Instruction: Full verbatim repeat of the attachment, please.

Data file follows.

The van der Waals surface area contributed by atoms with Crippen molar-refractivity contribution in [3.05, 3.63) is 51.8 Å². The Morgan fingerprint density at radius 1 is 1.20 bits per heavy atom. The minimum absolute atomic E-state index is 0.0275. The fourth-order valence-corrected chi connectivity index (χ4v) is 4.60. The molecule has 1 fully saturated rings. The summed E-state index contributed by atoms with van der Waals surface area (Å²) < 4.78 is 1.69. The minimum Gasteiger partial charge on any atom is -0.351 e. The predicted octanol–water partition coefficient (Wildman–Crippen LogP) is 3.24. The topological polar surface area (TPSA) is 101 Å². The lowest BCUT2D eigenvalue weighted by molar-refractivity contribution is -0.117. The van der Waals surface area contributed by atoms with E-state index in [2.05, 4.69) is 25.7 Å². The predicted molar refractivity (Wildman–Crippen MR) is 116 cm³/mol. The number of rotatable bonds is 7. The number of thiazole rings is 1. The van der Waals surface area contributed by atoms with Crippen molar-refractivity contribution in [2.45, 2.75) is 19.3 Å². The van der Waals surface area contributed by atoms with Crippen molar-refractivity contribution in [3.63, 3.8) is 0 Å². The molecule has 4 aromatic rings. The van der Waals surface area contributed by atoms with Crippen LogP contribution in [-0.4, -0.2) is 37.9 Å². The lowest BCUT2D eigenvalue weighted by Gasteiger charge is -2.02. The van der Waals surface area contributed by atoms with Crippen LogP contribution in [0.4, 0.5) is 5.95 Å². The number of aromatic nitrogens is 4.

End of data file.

The van der Waals surface area contributed by atoms with Crippen molar-refractivity contribution in [3.05, 3.63) is 51.8 Å². The Morgan fingerprint density at radius 1 is 1.20 bits per heavy atom. The minimum absolute atomic E-state index is 0.0275. The fourth-order valence-corrected chi connectivity index (χ4v) is 4.60. The molecule has 1 fully saturated rings. The summed E-state index contributed by atoms with van der Waals surface area (Å²) < 4.78 is 1.69. The minimum Gasteiger partial charge on any atom is -0.351 e. The predicted octanol–water partition coefficient (Wildman–Crippen LogP) is 3.24. The topological polar surface area (TPSA) is 101 Å². The lowest BCUT2D eigenvalue weighted by molar-refractivity contribution is -0.117. The van der Waals surface area contributed by atoms with E-state index in [2.05, 4.69) is 25.7 Å². The predicted molar refractivity (Wildman–Crippen MR) is 116 cm³/mol. The number of rotatable bonds is 7. The number of thiazole rings is 1. The van der Waals surface area contributed by atoms with Crippen molar-refractivity contribution in [2.45, 2.75) is 19.3 Å². The van der Waals surface area contributed by atoms with Crippen molar-refractivity contribution in [3.63, 3.8) is 0 Å². The molecule has 4 aromatic rings. The van der Waals surface area contributed by atoms with Crippen LogP contribution in [-0.4, -0.2) is 37.9 Å². The lowest BCUT2D eigenvalue weighted by Gasteiger charge is -2.02. The van der Waals surface area contributed by atoms with Crippen LogP contribution in [0.4, 0.5) is 5.95 Å². The number of aromatic nitrogens is 4.